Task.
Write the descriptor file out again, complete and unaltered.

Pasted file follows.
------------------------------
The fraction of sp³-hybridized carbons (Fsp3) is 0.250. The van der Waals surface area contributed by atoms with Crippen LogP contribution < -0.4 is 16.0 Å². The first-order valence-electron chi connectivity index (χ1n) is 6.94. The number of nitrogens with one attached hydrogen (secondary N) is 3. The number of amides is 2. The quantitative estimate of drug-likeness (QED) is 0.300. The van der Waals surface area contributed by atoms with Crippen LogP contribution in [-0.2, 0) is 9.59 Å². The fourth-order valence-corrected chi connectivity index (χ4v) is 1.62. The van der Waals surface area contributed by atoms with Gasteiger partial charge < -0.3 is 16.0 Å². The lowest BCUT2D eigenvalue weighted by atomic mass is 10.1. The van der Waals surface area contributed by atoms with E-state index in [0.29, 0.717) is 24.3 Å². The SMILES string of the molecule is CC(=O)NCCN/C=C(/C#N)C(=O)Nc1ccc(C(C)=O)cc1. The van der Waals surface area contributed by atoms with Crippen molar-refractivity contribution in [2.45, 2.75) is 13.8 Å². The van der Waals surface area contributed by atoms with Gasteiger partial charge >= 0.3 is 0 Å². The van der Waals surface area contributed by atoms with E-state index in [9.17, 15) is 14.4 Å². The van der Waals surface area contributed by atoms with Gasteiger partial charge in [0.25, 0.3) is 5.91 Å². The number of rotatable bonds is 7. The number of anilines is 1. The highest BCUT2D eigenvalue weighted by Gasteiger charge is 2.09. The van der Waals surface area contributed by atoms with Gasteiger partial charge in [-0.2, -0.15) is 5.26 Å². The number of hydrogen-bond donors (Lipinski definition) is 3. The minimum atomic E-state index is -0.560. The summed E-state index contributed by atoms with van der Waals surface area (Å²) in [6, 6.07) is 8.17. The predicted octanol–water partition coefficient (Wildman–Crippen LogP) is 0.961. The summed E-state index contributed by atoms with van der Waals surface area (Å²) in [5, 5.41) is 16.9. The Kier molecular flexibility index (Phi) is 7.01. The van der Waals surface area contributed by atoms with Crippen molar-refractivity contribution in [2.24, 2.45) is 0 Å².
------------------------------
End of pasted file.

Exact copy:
The fraction of sp³-hybridized carbons (Fsp3) is 0.250. The van der Waals surface area contributed by atoms with Crippen LogP contribution < -0.4 is 16.0 Å². The first-order valence-electron chi connectivity index (χ1n) is 6.94. The number of nitrogens with one attached hydrogen (secondary N) is 3. The number of amides is 2. The quantitative estimate of drug-likeness (QED) is 0.300. The van der Waals surface area contributed by atoms with Crippen LogP contribution in [-0.2, 0) is 9.59 Å². The fourth-order valence-corrected chi connectivity index (χ4v) is 1.62. The van der Waals surface area contributed by atoms with Gasteiger partial charge < -0.3 is 16.0 Å². The lowest BCUT2D eigenvalue weighted by atomic mass is 10.1. The van der Waals surface area contributed by atoms with E-state index in [0.29, 0.717) is 24.3 Å². The SMILES string of the molecule is CC(=O)NCCN/C=C(/C#N)C(=O)Nc1ccc(C(C)=O)cc1. The van der Waals surface area contributed by atoms with Crippen molar-refractivity contribution in [2.45, 2.75) is 13.8 Å². The van der Waals surface area contributed by atoms with Gasteiger partial charge >= 0.3 is 0 Å². The van der Waals surface area contributed by atoms with E-state index in [9.17, 15) is 14.4 Å². The van der Waals surface area contributed by atoms with Gasteiger partial charge in [0.25, 0.3) is 5.91 Å². The number of rotatable bonds is 7. The number of anilines is 1. The highest BCUT2D eigenvalue weighted by Gasteiger charge is 2.09. The van der Waals surface area contributed by atoms with Gasteiger partial charge in [-0.2, -0.15) is 5.26 Å². The number of hydrogen-bond donors (Lipinski definition) is 3. The minimum atomic E-state index is -0.560. The summed E-state index contributed by atoms with van der Waals surface area (Å²) in [6, 6.07) is 8.17. The predicted octanol–water partition coefficient (Wildman–Crippen LogP) is 0.961. The summed E-state index contributed by atoms with van der Waals surface area (Å²) in [5, 5.41) is 16.9. The Kier molecular flexibility index (Phi) is 7.01. The van der Waals surface area contributed by atoms with Crippen molar-refractivity contribution in [2.24, 2.45) is 0 Å².